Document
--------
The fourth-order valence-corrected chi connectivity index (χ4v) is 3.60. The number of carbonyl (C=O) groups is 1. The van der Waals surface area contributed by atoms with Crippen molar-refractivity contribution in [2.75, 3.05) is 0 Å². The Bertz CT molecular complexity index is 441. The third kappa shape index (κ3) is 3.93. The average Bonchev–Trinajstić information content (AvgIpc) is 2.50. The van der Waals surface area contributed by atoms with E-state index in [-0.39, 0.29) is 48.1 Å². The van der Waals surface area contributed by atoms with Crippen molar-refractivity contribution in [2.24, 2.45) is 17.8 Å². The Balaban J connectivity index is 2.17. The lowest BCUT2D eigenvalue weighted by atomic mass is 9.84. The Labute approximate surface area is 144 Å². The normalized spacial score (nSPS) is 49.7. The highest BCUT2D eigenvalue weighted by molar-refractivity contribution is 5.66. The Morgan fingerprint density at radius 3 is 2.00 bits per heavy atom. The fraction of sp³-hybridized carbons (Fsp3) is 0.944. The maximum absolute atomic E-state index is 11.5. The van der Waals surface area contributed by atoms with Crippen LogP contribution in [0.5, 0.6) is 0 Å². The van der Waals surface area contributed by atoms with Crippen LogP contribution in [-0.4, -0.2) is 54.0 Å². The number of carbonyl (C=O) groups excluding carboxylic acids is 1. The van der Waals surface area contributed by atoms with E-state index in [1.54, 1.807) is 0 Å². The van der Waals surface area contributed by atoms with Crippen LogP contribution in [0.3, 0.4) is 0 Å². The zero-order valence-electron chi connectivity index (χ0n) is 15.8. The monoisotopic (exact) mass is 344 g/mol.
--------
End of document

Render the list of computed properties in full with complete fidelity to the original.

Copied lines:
The fourth-order valence-corrected chi connectivity index (χ4v) is 3.60. The number of carbonyl (C=O) groups is 1. The van der Waals surface area contributed by atoms with Crippen molar-refractivity contribution in [2.75, 3.05) is 0 Å². The Bertz CT molecular complexity index is 441. The third kappa shape index (κ3) is 3.93. The average Bonchev–Trinajstić information content (AvgIpc) is 2.50. The van der Waals surface area contributed by atoms with E-state index in [-0.39, 0.29) is 48.1 Å². The van der Waals surface area contributed by atoms with Crippen molar-refractivity contribution in [2.24, 2.45) is 17.8 Å². The Balaban J connectivity index is 2.17. The lowest BCUT2D eigenvalue weighted by atomic mass is 9.84. The Labute approximate surface area is 144 Å². The normalized spacial score (nSPS) is 49.7. The highest BCUT2D eigenvalue weighted by molar-refractivity contribution is 5.66. The Morgan fingerprint density at radius 3 is 2.00 bits per heavy atom. The fraction of sp³-hybridized carbons (Fsp3) is 0.944. The maximum absolute atomic E-state index is 11.5. The van der Waals surface area contributed by atoms with Crippen LogP contribution in [0.5, 0.6) is 0 Å². The van der Waals surface area contributed by atoms with Crippen LogP contribution in [-0.4, -0.2) is 54.0 Å². The number of carbonyl (C=O) groups excluding carboxylic acids is 1. The van der Waals surface area contributed by atoms with E-state index in [1.54, 1.807) is 0 Å². The van der Waals surface area contributed by atoms with Crippen LogP contribution in [0.3, 0.4) is 0 Å². The zero-order valence-electron chi connectivity index (χ0n) is 15.8. The monoisotopic (exact) mass is 344 g/mol.